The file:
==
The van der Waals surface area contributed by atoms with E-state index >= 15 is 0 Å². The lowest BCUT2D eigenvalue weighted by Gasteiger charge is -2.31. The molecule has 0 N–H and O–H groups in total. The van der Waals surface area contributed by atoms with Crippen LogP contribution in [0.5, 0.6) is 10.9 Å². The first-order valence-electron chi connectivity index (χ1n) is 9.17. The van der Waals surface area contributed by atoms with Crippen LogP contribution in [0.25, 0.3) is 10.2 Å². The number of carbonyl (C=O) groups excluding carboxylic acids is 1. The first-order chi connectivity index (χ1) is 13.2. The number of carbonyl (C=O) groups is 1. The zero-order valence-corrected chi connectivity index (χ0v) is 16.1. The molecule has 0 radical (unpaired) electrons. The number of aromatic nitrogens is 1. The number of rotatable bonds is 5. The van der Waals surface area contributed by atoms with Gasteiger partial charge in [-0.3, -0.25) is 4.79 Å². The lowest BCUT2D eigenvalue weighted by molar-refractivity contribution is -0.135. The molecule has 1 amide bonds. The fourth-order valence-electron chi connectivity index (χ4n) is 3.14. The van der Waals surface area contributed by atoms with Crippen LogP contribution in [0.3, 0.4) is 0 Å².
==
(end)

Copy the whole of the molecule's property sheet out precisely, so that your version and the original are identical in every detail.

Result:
The van der Waals surface area contributed by atoms with E-state index >= 15 is 0 Å². The lowest BCUT2D eigenvalue weighted by Gasteiger charge is -2.31. The molecule has 0 N–H and O–H groups in total. The van der Waals surface area contributed by atoms with Crippen LogP contribution in [0.5, 0.6) is 10.9 Å². The first-order valence-electron chi connectivity index (χ1n) is 9.17. The van der Waals surface area contributed by atoms with Crippen LogP contribution in [0.25, 0.3) is 10.2 Å². The number of carbonyl (C=O) groups excluding carboxylic acids is 1. The first-order chi connectivity index (χ1) is 13.2. The number of carbonyl (C=O) groups is 1. The zero-order valence-corrected chi connectivity index (χ0v) is 16.1. The molecule has 0 radical (unpaired) electrons. The number of aromatic nitrogens is 1. The number of rotatable bonds is 5. The van der Waals surface area contributed by atoms with Gasteiger partial charge in [-0.3, -0.25) is 4.79 Å². The lowest BCUT2D eigenvalue weighted by molar-refractivity contribution is -0.135. The molecule has 1 amide bonds. The fourth-order valence-electron chi connectivity index (χ4n) is 3.14. The van der Waals surface area contributed by atoms with Crippen LogP contribution in [0.3, 0.4) is 0 Å².